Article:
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Shakespeare and the thirties: representations of the past in contemporary performance

Rogers, Jami (2011)
Ph.D. thesis, University of Birmingham.

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This thesis examines the performance history of Shakespeare focusing on those productions performed as a period analogue of the nineteen-thirties. It engages with the material in two ways. It first attempts to locate influences that have led to the development of this style of performance, finding correlations with both theatrical and televisual drama. It then examines the productions as performed, focusing on the construction of scenography and actor performances. Throughout the analysis, this thesis engages with shifts in the representation of the historical past on both stage and screen.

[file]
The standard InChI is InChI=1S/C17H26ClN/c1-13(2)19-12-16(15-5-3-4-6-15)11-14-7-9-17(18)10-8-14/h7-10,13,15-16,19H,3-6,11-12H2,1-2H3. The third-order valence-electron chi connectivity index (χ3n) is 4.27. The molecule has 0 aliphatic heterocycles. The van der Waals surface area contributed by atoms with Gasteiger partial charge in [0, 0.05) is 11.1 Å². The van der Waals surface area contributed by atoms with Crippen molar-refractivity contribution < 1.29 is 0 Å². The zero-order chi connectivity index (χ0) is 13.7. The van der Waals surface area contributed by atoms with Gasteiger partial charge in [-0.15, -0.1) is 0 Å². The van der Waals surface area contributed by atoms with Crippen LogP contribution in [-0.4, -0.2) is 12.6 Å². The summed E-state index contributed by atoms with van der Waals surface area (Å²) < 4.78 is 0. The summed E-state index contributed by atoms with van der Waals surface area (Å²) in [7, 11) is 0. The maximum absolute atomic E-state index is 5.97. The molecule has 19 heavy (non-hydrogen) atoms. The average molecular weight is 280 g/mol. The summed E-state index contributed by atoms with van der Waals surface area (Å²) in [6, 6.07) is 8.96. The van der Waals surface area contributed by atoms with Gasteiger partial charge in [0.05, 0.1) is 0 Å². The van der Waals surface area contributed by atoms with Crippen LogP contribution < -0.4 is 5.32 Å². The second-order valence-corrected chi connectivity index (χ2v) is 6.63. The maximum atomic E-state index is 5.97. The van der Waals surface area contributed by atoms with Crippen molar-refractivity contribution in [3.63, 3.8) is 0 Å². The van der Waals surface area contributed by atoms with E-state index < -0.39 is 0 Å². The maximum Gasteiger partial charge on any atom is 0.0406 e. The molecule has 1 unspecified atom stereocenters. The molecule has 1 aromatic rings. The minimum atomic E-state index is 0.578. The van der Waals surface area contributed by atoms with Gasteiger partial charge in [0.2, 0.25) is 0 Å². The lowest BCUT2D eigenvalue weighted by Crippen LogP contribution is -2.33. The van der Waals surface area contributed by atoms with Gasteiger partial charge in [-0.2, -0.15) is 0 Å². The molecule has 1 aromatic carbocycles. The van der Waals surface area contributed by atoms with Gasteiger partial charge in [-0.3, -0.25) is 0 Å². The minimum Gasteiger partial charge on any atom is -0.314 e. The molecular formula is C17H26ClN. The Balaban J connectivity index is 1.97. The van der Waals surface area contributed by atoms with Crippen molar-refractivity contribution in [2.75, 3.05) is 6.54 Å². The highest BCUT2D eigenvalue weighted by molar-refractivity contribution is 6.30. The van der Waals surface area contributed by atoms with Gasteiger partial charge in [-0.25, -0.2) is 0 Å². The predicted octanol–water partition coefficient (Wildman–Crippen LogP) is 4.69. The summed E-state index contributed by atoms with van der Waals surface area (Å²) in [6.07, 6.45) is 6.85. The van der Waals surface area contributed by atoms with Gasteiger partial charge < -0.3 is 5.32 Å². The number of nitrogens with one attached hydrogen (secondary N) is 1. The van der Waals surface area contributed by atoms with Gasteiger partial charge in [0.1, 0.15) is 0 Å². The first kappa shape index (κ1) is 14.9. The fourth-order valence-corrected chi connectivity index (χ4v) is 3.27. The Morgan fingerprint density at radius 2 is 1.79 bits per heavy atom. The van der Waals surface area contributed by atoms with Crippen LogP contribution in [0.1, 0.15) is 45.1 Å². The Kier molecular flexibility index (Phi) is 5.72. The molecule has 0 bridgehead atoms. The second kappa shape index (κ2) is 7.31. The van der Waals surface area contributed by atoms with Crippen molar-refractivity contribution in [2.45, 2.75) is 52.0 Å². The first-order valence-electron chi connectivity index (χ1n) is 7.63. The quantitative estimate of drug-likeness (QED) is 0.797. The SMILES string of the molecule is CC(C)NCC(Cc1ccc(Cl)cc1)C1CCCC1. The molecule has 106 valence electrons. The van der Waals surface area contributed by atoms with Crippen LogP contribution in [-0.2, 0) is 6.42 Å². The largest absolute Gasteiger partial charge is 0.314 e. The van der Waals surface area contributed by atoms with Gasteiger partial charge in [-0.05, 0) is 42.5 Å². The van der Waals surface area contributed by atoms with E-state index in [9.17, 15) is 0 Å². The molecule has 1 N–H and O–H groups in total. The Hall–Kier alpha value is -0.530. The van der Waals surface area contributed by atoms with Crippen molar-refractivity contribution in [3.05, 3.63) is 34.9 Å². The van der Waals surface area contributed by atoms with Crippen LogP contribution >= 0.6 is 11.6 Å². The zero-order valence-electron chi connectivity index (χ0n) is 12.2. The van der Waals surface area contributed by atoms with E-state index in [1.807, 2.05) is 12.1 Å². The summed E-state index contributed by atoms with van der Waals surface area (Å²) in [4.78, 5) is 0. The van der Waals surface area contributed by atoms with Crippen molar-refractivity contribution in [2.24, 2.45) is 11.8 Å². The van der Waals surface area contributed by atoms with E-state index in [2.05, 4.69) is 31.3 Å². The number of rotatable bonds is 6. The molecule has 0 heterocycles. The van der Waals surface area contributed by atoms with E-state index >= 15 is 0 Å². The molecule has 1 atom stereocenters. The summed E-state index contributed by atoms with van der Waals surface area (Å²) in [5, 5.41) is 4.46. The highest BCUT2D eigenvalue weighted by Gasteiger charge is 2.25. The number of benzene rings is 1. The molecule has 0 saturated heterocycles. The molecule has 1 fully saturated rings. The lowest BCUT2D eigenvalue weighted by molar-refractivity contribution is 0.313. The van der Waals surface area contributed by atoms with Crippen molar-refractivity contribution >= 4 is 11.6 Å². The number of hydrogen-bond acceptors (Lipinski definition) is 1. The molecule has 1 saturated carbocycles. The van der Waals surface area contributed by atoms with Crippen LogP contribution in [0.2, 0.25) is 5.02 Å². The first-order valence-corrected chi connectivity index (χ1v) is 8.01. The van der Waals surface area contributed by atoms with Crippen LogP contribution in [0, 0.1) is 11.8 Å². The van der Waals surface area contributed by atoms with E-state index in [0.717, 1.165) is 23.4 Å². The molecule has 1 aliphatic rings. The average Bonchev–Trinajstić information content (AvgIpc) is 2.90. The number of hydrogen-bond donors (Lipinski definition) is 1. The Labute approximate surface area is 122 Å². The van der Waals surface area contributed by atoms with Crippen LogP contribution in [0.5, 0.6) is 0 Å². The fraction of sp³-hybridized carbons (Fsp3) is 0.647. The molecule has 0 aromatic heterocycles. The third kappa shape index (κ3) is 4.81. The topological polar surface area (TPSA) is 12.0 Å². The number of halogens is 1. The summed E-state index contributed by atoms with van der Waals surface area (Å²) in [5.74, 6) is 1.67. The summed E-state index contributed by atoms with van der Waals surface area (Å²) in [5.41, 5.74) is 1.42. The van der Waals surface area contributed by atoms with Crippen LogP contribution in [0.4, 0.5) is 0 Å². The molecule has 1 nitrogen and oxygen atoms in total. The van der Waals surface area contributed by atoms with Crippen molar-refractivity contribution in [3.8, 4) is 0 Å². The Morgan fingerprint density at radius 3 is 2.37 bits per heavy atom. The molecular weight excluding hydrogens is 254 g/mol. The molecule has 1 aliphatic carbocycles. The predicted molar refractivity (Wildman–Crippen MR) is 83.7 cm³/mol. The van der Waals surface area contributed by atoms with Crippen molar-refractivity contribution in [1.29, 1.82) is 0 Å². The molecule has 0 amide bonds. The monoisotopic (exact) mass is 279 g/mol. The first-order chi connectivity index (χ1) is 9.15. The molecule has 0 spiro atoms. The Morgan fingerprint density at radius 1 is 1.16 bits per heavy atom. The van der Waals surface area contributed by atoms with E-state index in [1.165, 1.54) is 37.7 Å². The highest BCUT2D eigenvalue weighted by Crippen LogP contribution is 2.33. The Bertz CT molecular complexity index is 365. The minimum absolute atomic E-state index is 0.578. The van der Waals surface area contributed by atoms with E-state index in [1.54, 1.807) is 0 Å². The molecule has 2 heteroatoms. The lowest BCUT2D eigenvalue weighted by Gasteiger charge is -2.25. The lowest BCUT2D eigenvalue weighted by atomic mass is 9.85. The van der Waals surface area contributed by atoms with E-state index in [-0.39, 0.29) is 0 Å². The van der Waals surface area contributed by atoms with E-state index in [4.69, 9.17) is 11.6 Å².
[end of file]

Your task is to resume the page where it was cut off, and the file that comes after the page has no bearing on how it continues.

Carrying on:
Type of Work:Ph.D. thesis.
Supervisor(s):McLuskie, Kathleen and Alexander, Catherine
School/Faculty:Colleges (2008 onwards) > College of Arts & Law
Department:The Shakespeare Institute, School of English, Drama, American and Canadian Studies
Subjects:DA Great Britain
PN0080 Criticism
PN0441 Literary History
PN1993 Motion Pictures
PN2000 Dramatic representation. The Theater
Institution:University of Birmingham
ID Code:2855
This unpublished thesis/dissertation is copyright of the author and/or third parties. The intellectual property rights of the author or third parties in respect of this work are as defined by The Copyright Designs and Patents Act 1988 or as modified by any successor legislation. Any use made of information contained in this thesis/dissertation must be in accordance with that legislation and must be properly acknowledged. Further distribution or reproduction in any format is prohibited without the permission of the copyright holder.
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